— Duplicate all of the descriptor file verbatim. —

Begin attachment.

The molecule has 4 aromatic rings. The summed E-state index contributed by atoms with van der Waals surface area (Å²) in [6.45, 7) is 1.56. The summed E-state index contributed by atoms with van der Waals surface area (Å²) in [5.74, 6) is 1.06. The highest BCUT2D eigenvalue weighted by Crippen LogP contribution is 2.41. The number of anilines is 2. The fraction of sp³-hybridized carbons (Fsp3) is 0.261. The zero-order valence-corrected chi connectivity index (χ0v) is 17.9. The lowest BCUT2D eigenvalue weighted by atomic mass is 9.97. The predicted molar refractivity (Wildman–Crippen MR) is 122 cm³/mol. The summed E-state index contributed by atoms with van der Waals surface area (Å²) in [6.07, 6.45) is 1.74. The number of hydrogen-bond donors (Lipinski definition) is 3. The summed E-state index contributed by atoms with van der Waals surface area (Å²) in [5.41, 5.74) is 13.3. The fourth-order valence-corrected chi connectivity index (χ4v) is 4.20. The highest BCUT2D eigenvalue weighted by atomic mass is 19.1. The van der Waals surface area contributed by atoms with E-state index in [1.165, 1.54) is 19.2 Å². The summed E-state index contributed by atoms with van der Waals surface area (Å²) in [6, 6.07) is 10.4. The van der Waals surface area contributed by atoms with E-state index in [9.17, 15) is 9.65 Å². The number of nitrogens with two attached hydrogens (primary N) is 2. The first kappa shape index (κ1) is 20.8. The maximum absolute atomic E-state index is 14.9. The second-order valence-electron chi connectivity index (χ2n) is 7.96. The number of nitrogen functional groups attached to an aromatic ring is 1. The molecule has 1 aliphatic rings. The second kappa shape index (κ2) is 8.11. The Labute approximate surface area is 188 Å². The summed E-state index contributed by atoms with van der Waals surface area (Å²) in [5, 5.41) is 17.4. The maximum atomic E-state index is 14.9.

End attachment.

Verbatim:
The molecule has 4 aromatic rings. The summed E-state index contributed by atoms with van der Waals surface area (Å²) in [6.45, 7) is 1.56. The summed E-state index contributed by atoms with van der Waals surface area (Å²) in [5.74, 6) is 1.06. The highest BCUT2D eigenvalue weighted by Crippen LogP contribution is 2.41. The number of anilines is 2. The fraction of sp³-hybridized carbons (Fsp3) is 0.261. The zero-order valence-corrected chi connectivity index (χ0v) is 17.9. The lowest BCUT2D eigenvalue weighted by atomic mass is 9.97. The predicted molar refractivity (Wildman–Crippen MR) is 122 cm³/mol. The summed E-state index contributed by atoms with van der Waals surface area (Å²) in [6.07, 6.45) is 1.74. The number of hydrogen-bond donors (Lipinski definition) is 3. The summed E-state index contributed by atoms with van der Waals surface area (Å²) in [5.41, 5.74) is 13.3. The fourth-order valence-corrected chi connectivity index (χ4v) is 4.20. The highest BCUT2D eigenvalue weighted by atomic mass is 19.1. The van der Waals surface area contributed by atoms with E-state index in [1.165, 1.54) is 19.2 Å². The summed E-state index contributed by atoms with van der Waals surface area (Å²) in [6, 6.07) is 10.4. The van der Waals surface area contributed by atoms with E-state index in [9.17, 15) is 9.65 Å². The number of nitrogens with two attached hydrogens (primary N) is 2. The first kappa shape index (κ1) is 20.8. The maximum absolute atomic E-state index is 14.9. The second-order valence-electron chi connectivity index (χ2n) is 7.96. The number of nitrogen functional groups attached to an aromatic ring is 1. The molecule has 1 aliphatic rings. The second kappa shape index (κ2) is 8.11. The Labute approximate surface area is 188 Å². The summed E-state index contributed by atoms with van der Waals surface area (Å²) in [5, 5.41) is 17.4. The maximum atomic E-state index is 14.9.